– proposed data collection plans;

– any access issues with respect to participants and data sources as well as how these will be addressed;

– any particular ethical and/or health and safety issues that may emerge from the project (and how these will be addressed).

The project is not restricted to an examination of British politics, as studies to be conducted of the practice of environmental politics in other countries will be equally welcome.

Funding Notes

This PhD will be funded from a stipend donated by the family of Dr Ros Hague, a Senior Lecturer in Politics at NTU who died suddenly in November 2017, age 42.

We regret that we are not able to fund international students. Only Home/EU are eligible to apply.

In addition to a fees scholarship, students may also be eligible for living costs at the standard UKRI rate. The final decision about stipend funding will be taken at the selection stage and cannot be guaranteed at this point.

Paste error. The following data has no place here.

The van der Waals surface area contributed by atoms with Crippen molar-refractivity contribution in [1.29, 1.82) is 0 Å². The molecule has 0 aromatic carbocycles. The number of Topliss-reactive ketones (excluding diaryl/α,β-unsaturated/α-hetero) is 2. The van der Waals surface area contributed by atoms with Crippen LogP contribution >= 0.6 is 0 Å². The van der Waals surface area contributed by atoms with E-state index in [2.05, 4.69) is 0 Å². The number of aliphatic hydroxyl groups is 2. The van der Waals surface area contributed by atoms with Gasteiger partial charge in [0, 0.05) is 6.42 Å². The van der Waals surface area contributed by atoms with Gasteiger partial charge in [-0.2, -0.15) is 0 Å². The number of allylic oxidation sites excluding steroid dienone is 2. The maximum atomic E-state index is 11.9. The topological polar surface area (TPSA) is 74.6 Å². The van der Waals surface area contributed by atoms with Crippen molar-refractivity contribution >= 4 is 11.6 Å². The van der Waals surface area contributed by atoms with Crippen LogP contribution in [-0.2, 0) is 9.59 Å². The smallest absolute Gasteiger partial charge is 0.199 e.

Norris, P. 2011. Democratic Deficit: Critical Citizens Revisited, Cambridge: Cambridge University Press.

Norris, P. and Inglehart, R. 2019. Cultural Backlash: Trump, Brexit, and Authoritarian Populism, Cambridge: Cambridge University Press.
Hansard Society 2016 ‘Audit of Political Engagement 13: The 2016 Report’, Hansard Society, available at: https://www.hansardsociety.org.uk/publications/audit-of-politicalengagement-13-the-2016-report

Sloam, J. and Henn, M. 2018. Youthquake 2017: The Rise of Young Cosmopolitans in Britain, Palgrave, (free to download at: https://link.springer.com/book/10.1007%2F978-3-319-97469-9).

Tormey, S. 2015. The End of Representative Politics. Cambridge: Polity Press.

Whiteley, P. 2012. Political Participation in Britain, Palgrave Macmillan: Basingstoke.


The politics of hydropower: a study of the main drivers behind the resurgence of the hydropower sector in the GlobalSouth